COVID-19 vaccine Oswego (copy)

Cases of COVID-19 in Oswego County have fallen in recent weeks, but the death toll continues to grow. Pictured above, Oswego’s Jessica Pingrin receives a dose of COVID-19 vaccine at Fulton’s G. Ray Bodley High School, administered by volunteer nurse Marygrace Fronk (right). Also pictured is volunteer nurse Ellen Holst.

OSWEGO—The number of active COVID-19 cases steadily declined in the second half of October after an early fall surge, but the death toll since the start of September is the highest since cases hit record highs at the end of 2020 into the start of the current year.

The Oswego County Health Department reported 383 county residents tested positive for COVID-19 over the previous week, a slight uptick from the 372 reported in the week prior. The number of active cases reported this week fell to 403, a significant down turn from the more than 500 recorded for five-consecutive weeks, which included more than 650 cases at one point.

The 403 active cases continues to be high for a population the size of Oswego County, but it’s the lowest number of active cases recorded since late August.

Oswego County Public Health Director Jiancheng Huang noted the number of new cases in the county has decreased compared to previous weeks, and the number of vaccinations continues to increase slowly. Huang said the COVID-19 virus is still active in Oswego County, putting those who are not vaccinated, or not fully vaccinated, at a higher risk of contracting the disease and developing severe cases.

“Many people think that those who previously contracted the virus now have a naturally acquired immunity against it,” Huang said in a statement. “However, a recent study reported that unvaccinated adults with a previous COVID-19 infection are five times more likely to be hospitalized due to the virus than those who are fully vaccinated.”

Roughly 55 percent of county residents are now fully vaccinated, according to the county, a number significantly lower than the nearly 67 percent of New Yorkers who are fully vaccinated. Young children are now eligible for vaccination following authorization of a lower-dose vaccine from the U.S. Food and Drug Administration (FDA), and officials are hopeful that authorization could lead to a significant boost in vaccinations.

“There are children in the second grade who have never experience a normal school year,” said Dr. Rochelle Walensky, director of the U.S. Center for Disease Control and Prevention (CDC). “Pediatric vaccination has the power to help us change all that.”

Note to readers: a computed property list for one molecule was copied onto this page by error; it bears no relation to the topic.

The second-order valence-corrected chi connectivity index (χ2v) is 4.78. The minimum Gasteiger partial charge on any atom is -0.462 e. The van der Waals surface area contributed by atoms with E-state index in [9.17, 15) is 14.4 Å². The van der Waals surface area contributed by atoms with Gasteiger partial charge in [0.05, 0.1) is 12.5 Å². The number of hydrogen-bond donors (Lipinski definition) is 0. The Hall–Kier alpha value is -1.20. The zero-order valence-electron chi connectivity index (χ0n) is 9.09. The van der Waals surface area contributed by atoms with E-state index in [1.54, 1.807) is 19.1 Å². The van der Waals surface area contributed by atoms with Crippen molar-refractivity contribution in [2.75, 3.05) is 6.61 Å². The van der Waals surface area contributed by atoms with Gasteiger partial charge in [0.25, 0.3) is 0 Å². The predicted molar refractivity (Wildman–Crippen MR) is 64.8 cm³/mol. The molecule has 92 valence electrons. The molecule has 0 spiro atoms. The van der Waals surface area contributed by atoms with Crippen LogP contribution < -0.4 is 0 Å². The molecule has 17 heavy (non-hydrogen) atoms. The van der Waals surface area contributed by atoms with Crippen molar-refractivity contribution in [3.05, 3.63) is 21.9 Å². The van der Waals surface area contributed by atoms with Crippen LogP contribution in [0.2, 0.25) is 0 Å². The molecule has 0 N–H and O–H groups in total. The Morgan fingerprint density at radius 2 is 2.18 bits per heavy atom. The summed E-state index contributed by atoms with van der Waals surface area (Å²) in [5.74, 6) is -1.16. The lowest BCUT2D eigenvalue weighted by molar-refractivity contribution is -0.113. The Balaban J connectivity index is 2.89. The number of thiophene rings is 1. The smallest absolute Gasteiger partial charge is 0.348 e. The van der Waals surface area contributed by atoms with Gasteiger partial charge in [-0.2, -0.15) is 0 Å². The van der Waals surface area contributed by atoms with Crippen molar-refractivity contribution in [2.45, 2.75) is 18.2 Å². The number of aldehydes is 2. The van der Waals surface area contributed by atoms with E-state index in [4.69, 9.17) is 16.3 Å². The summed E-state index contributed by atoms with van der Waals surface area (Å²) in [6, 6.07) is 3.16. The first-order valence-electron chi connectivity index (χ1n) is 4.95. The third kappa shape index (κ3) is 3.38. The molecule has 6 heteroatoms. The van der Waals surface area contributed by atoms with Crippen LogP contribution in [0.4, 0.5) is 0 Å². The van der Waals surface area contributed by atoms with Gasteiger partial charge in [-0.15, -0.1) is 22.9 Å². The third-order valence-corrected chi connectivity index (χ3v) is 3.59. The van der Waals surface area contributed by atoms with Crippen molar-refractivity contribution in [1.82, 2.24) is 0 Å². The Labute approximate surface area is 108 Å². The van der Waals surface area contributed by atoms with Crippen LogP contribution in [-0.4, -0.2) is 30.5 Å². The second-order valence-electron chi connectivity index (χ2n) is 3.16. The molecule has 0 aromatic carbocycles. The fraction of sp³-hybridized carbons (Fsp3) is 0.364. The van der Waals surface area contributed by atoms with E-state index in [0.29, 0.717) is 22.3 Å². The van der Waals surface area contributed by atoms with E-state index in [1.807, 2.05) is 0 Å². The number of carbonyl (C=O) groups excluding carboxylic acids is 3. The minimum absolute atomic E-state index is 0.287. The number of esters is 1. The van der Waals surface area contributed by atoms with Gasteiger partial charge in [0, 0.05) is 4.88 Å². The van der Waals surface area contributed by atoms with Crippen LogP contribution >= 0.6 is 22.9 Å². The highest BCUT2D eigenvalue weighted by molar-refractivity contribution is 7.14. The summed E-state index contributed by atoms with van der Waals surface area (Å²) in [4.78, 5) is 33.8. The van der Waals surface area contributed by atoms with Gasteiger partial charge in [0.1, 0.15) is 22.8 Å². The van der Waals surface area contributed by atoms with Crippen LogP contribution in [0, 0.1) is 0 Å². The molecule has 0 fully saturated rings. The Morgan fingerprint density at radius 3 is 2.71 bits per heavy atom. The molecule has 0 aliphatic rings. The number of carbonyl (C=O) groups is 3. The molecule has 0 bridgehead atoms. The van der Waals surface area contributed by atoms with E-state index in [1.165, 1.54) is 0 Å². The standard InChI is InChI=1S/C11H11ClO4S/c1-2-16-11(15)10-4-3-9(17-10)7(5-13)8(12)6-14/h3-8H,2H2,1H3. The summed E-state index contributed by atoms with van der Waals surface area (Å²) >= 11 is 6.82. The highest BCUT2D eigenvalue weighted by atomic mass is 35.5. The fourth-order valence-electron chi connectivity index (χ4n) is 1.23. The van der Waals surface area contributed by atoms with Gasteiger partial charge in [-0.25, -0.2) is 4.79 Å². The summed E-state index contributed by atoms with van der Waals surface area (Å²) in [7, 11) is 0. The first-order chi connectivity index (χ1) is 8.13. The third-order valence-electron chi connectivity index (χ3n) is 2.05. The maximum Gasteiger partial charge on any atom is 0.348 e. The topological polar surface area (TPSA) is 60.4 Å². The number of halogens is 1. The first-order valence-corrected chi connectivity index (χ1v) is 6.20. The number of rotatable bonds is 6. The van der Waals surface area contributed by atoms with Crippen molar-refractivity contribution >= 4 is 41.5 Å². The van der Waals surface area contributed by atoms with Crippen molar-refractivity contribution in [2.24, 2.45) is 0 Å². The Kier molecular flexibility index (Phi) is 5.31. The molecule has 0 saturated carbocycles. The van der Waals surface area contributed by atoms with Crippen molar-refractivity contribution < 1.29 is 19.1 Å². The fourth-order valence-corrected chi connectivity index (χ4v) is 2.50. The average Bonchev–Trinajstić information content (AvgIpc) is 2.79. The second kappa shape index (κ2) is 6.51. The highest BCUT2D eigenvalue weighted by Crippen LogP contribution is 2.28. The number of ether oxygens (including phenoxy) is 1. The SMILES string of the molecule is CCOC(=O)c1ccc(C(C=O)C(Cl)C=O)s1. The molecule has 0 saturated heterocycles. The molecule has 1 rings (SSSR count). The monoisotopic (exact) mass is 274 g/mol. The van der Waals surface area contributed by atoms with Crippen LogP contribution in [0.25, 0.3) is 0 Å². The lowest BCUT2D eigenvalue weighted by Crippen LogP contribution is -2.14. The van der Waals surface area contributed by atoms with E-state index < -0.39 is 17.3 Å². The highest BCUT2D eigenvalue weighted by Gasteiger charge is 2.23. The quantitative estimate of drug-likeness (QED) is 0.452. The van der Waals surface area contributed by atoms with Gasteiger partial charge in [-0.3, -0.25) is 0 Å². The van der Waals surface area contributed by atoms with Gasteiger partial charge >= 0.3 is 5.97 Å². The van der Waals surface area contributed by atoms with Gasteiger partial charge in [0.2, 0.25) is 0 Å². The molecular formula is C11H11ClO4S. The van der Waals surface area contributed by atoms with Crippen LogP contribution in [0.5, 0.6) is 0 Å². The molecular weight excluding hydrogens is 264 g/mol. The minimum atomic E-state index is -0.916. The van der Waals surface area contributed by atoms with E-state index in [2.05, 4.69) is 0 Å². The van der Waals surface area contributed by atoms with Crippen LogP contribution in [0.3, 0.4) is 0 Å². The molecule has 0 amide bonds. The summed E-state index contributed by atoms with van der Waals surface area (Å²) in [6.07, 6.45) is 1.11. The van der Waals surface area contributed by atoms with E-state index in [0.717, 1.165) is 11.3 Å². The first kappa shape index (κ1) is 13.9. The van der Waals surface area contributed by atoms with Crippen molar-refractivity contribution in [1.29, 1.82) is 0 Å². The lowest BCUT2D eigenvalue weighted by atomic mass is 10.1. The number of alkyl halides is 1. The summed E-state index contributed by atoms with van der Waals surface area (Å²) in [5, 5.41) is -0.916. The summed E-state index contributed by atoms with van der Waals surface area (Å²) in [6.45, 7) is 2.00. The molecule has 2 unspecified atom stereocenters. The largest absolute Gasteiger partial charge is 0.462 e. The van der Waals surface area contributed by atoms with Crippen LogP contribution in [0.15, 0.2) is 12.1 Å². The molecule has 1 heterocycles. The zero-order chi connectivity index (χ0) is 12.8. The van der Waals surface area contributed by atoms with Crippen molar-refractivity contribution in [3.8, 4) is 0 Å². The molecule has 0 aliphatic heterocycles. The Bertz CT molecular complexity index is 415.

Gov. Kathy Hochul on Tuesday called the authorization for child vaccinations “an important step in fighting this pandemic,” and encouraged parents to reach out to their health care providers to prepare to get their children vaccinated. Hochul said the state has been preparing for “a seamless rollout” of child vaccinations.

The authorization for children to become vaccinated comes ahead of the Thanksgiving holiday that prompted a surge in viral activity last year, something health officials have warned as another possibility this year. Active cases in Oswego County spiked from roughly 50 in early November 2020 to a high of more than 1,300 in mid-January. Case counts are currently more than four-fold the start of November 2020.

As cases have continued to slowly decline locally in recent weeks, the number of Oswego County residents dying due to COVID-19 complications has surged. The last week in October was among the deadliest since early 2020, with five individual deaths connected to the coronavirus.

The deadly week brings the county total since the start of the pandemic to 120 deaths, according to state Department of Health (DOH) data. The fi ve deaths over the past week are equal to the total deaths in the county at the start of November 2020.

Twenty-five deaths, or more than 1/5 of the total dead in Oswego County since the start of the pandemic, have occurred since the start of September.

Across New York, roughly 20 people are dying each day due to the virus, according to DOH data.

Huang and public health officials across the country continue to urge eligible residents to get vaccinated against COVID-19 to protect themselves, their families and their communities.

Nearly 13,000 Oswego County residents, or more than 10 percent of the county population, have tested positive for the coronavirus since the start of the pandemic in March 2020.

Local health officials note COVID-19 vaccines are widely available through the county Health Department, area pharmacies, community health care clinics and local physicians and health care providers.

The Oswego County Health Department continues to hold COVID-19 vaccine clinics from 1 to 5:30 p.m. each Wednesday at the Nick Sterio Public Health Clinic, located at 70 Bunner St. in Oswego.

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